Archives for posts with tag: business writing

Mrs. Halverson taught my fourth grade class. I fell in love with writing that year. And I am pretty sure it was because of the way she made writing and story telling come alive.

When I think back to the lessons I learned that year, three stand out that remain just as relevant now for me and my work. And because so many of us must write, blog, communicate and create content, these three things are great reminders for almost all of us grown-ups (who know a lot but sometimes forget the basics we learned in the first place.)

So, next time you need to create content or write something, take some tips from Mrs. Halverson and do these three things:

Start with a topic sentence

When you use a topic sentence to start each paragraph, it helps you write the rest of the paragraph. Here’s how you do it: Pick the one idea you want to get across in that paragraph. And then summarize it. That becomes the topic sentence. It is most convenient as the first sentence. Like the CEO of the paragraph, the topic sentence sets the tone, the direction and tasks of the other sentences in the paragraph.

A topic sentence helps readers, too. A good topic sentence directs the focus of a paragraph and signals what’s coming. It prepares the people reading your work for the information the rest of the paragraph gives. That means readers don’t have to work as hard to grasp the meaning. Why? Because all of the thoughts in a paragraph relate to each other and flow coherently from the main thought that started it.

(By the way, both of the paragraphs above start with a clear topic sentence that makes one point. And the rest of the sentences support that point with additional detail. Easier to write. Easier to read!)

Spot barks

Nothing is simpler in writing English than using this construction: subject/verb. Grass grows. Children play. Sun rises.

Even with an object that says what the subject did to (or with or about) something, it’s still joyfully simple. I cut the grass. The children played outside. The sun rose today.

When you get tangled up in a sentence and don’t know how to make it better, break it into more than one sentence. Then start each one with a subject followed by a verb. I promise you that doing this will let you make your point. It will also let your readers understand your point.

Here’s an example (with a topic sentence)

Fear hides sometimes. We dread change. We avoid new things. We form habits. And we like routines. We prefer what we know. Fear lurks in the unknown. We don’t always admit our fears. But our fears govern us, nonetheless. Sometimes we know it. Other times we don’t. Things that stay in the shadows stay scary.

Make it fun

Kids write stories for fun. They use their imaginations. They dream up amazing characters. And they love to tell people about their ideas. Remember that? Part of what made me love writing in Mrs. Halverson’s class was that it was just so darn fun.

We can all choose to reclaim some of that joy. Shake off some of the weight about writing that’s piled on top of many of us. Create like you can’t wait to show somebody. And have some fun.

Here’s another post about what to do when you get stuck for ideas.

Let me know if these three lessons help. I blog and Tweet about creating good content, among other things. So if you liked this post, please follow me for more ideas. I’m on Twitter here.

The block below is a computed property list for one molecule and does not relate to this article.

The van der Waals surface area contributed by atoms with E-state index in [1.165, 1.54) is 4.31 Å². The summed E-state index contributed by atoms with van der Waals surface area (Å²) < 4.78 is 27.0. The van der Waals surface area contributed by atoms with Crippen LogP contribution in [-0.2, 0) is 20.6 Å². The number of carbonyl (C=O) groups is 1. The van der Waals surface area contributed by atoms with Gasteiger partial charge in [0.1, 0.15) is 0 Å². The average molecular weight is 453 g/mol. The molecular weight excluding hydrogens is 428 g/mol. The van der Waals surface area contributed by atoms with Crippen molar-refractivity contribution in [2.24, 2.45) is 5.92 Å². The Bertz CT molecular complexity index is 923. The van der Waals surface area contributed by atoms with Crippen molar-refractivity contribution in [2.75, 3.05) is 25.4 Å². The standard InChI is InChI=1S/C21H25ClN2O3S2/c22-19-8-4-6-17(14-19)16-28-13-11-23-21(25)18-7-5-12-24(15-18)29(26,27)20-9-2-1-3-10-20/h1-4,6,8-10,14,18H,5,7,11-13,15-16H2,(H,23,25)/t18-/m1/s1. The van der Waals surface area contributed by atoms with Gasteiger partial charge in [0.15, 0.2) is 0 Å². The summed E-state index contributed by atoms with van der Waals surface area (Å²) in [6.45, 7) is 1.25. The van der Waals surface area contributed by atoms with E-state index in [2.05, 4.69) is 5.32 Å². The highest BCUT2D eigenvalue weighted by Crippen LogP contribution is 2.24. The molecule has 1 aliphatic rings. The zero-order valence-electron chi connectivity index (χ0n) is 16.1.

The advice to avoid jargon in writing is age-old and common. But it’s also smart.

We send out press releases, blog posts or content aimed at audiences because we want people to actually read and grasp the information and act on it in some way. That can’t happen if they have to struggle, even a little bit, to understand the message.

Knowing we’re supposed to banish jargon is the easy part. Doing it, though, can be excruciatingly hard – especially when a deadline looms.

So, here are 15 of the worst culprits from corporate communication, in my view. These words and phrases should never appear in a press release, email or other tool used to convey information.

Here, too, are suggestions for replacements for each one. The substitutes are not exact synonyms, in many cases. But, they are simple and clear words that could work in place of the jargon. Next time you get stuck and can’t find a way around “mission-critical” just take out this list and try to swap that phrase with something clearer.

       Kill          Use

  1. leverage  ➙ get, gain, use, pull, win, do, take
  2. utilize  ➙ use, show, fill, take, apply, push, work
  3. end-user  ➙ client, customer, audience, shopper, buyer
  4. synergy  ➙ team, powerful, effective, stronger, more, together
  5. strategic  ➙ smart, sharp, strong, vital, savvy, wise, clever
  6. best-practice  ➙ successful, prime, proven, winning, tested, solid
  7. mission-critical  ➙ main, big, major, central, chief, crucial
  8. win-win  ➙ good, smart, strong, clear, sound, skillful
  9. value-added  ➙ worthwhile, effective, better, helpful, ahead
  10. ideate  ➙ create, think, craft, whir, plan, test, solve
  11. operationalize  ➙ make, do, put, carry, finish, use, see, work
  12. scalable  ➙ grow, expand, wide, more, big, spread, include
  13. champion  ➙ support, push, press, sell, do, spread, lead, guide
  14. deliverables  ➙ results, value, outcome, change, effect
  15. outside the box  ➙ different, bold, striking, unique, brave, exciting

Let me know if these work for you. Also, if jargon isn’t tripping you up as much as writer’s block is, here’s another post to help you break free and get unstuck.